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Everything was seemingly coordinated in secret: Iranian Oil Minister Kazem Vaziri Hamaneh's visit to Ankara two weeks ago; the signing of the memorandum of understanding with his Turkish counterpart, Hilmi Guler; the final phrasing of the then-unpublished agreement, and the benefits allocated to each country. Everything was completed a mere week before the Turkish parliamentary elections, in which Prime Minister Recep Tayyip Erdogan's Justice and Development Party (AKP) won with 47 percent of the vote.

An AKP member thought that publicizing the Iranian-Turkish natural gas agreement before the elections would help bolster the ruling party, and the anti-American approach indeed encouraged the Turkish nationalists from the National Movement Party to cross over and vote for Erdogan's Islamist party.

The Iranian-Turkish agreement is one of several deals that demonstrate the paradoxes of the Middle East, and serves as further proof that the big money, major financial interests no less, can dwarf ideology. This time, a triple paradox is at play: U.S. ally Turkey signs a major deal with Iran; Iran, Israel's enemy, is not concerned by Turkey's relations with the Little Satan, and Israel does not protest Turkey's part in the deal. When Turkey buys drones from Israel, the U.S. needs Turkey to exert calm over Iraq and Iran aspires to strengthen its position in the Middle East - ideology tends to lose its luster.

According to the memorandum of understanding, Iran, home to the second-largest petroleum reserves in the world (after Russia), will provide Turkey with the natural gas to transfer and sell to Europe via the proposed Nabucco pipeline. The proposed pipeline, expected to cost 4.5 billion euro and be 3,300 kilometers long, will be based in Iran, Azerbaijan, Turkmenistan and Kazakhstan. Gas supplies for a secondary branch of the pipeline, which will pass through Jordan and Syria, are supposed to come from Egypt. Turkey will receive an unknown amount of gas from the pipeline, which is ultimately supposed to yield 31 billion cubic meters of gas for sale in its territory; and Ankara will also receive a concession allowing it to develop three gas fields in Iran, and all without a tender.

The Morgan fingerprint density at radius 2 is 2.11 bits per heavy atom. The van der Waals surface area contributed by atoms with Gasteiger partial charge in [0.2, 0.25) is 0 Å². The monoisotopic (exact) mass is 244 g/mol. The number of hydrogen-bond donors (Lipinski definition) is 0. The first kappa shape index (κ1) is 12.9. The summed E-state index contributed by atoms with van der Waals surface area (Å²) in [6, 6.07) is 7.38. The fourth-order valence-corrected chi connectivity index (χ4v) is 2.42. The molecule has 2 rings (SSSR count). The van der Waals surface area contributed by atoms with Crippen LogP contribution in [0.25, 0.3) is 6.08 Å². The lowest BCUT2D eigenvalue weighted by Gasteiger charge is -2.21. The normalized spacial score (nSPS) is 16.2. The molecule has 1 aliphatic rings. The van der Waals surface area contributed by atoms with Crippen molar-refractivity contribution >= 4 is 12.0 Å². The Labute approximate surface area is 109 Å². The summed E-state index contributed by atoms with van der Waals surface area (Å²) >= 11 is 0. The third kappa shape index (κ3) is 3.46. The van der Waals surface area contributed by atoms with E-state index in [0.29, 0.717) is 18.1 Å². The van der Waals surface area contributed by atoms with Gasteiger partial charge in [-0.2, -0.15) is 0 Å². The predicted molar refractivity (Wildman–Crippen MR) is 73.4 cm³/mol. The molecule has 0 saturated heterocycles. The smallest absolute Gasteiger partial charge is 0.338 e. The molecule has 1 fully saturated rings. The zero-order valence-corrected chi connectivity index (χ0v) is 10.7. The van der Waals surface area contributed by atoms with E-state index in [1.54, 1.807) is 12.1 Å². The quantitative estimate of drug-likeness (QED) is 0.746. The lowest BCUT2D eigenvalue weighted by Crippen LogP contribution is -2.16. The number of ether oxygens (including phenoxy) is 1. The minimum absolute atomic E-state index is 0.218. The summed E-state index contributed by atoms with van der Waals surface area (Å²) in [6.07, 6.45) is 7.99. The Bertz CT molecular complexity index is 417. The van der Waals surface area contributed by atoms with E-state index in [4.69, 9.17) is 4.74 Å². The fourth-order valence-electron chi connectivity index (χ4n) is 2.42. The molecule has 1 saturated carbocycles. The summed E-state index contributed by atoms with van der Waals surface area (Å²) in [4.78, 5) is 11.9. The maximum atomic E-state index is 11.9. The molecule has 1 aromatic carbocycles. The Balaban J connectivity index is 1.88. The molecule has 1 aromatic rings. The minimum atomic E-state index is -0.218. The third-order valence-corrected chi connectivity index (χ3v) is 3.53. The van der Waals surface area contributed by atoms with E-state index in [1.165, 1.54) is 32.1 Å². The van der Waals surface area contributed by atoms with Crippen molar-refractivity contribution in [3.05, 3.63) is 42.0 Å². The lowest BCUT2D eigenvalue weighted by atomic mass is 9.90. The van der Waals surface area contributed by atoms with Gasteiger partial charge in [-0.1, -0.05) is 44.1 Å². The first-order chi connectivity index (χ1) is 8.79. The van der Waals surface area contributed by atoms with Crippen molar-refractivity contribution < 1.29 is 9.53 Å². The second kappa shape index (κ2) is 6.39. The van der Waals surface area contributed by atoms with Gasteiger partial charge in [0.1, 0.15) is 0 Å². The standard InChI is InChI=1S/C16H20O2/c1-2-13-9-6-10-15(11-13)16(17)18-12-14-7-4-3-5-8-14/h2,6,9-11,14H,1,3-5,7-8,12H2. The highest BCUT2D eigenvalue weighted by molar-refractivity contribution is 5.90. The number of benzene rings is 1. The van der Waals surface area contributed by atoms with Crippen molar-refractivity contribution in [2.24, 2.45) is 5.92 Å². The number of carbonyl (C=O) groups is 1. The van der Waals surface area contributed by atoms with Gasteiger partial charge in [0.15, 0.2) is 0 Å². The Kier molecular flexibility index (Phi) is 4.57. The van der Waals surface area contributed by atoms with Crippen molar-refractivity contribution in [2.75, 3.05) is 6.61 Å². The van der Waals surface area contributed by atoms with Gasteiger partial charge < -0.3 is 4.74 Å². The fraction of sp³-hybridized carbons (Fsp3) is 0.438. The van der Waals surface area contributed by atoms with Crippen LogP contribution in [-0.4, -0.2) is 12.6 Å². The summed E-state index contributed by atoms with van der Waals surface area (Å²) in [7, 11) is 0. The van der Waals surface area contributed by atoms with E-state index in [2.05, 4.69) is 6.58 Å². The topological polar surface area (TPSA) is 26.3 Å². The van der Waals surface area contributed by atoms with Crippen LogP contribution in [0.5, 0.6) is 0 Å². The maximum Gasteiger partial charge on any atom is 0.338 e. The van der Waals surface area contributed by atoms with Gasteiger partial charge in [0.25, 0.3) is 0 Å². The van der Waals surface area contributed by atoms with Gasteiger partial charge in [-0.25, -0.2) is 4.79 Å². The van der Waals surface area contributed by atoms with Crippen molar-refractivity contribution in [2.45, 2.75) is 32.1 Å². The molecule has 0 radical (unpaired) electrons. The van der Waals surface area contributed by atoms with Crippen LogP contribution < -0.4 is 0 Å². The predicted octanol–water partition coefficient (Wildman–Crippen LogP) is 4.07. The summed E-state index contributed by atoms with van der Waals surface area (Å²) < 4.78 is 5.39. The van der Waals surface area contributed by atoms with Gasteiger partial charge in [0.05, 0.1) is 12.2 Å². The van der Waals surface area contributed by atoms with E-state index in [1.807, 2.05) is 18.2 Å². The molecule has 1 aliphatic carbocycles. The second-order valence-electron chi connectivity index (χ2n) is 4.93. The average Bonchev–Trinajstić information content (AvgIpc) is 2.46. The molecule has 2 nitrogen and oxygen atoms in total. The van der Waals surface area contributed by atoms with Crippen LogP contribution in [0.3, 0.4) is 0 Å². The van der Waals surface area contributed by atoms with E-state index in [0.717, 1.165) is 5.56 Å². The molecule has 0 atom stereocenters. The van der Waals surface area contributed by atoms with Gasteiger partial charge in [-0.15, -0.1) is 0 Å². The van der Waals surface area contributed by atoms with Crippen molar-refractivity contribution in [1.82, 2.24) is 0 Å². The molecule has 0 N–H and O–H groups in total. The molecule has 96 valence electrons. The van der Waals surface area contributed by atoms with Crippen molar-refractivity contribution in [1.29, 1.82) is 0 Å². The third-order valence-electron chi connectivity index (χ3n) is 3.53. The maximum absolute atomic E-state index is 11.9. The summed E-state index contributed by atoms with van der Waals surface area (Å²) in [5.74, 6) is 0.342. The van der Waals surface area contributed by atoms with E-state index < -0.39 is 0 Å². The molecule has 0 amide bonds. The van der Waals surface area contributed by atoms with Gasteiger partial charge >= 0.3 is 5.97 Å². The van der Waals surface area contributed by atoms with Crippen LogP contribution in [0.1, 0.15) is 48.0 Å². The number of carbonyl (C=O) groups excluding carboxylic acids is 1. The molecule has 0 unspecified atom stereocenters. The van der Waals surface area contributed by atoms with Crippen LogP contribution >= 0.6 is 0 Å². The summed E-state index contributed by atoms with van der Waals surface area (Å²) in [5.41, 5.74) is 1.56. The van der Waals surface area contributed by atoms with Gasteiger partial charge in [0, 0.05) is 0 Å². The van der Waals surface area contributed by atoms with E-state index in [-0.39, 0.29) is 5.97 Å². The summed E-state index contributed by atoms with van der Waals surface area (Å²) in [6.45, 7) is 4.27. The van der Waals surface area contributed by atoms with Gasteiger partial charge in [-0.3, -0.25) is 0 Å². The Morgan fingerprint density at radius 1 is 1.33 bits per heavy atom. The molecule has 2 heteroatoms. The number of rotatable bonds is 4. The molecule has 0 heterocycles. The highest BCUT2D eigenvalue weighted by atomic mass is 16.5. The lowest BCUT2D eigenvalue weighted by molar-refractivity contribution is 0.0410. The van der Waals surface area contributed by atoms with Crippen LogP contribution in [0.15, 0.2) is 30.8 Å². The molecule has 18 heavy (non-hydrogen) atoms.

This agreement, worth billions, seriously erodes the importance of the economic sanctions imposed on Iran over its nuclear program. According to a law the U.S. Congress passed this year, sanctions will be imposed on anyone who invests a total of $20 million in the development of Iran's petroleum industry. Turkey was clearly not moved by the White House's official statement that it was not wise to renew confidence in Iran as a country supplying or transferring natural gas when sanctions have been imposed on Tehran. This heavy hint led Erdogan to issue a statement saying: "We import petroleum and gas, and we want to reduce the amount of money we pay for the import. Iran has made us an attractive offer. Are we not obligated to think of the interests of our country? I think that the U.S. will understand why we did not ask for its approval."

It's tough to talk about an understanding between Washington and Ankara regarding the deal with Iran. One can assume that if the agreement had been limited to Iran and Turkey, the official American representatives would make sure their voices were heard. But the deal goes a lot further than that: It has to do with a competition between Russia and the United States and with the continued European dependence on Russian-derived natural gas.

Russia is one of Europe's main suppliers of natural gas, with close to a quarter of the natural gas consumed by Europe originating there. Russia provides a larger proportion to some of the new members of the European Union, like the Czech Republic and Poland; Hungary gets some 80 percent of its gas from Russia.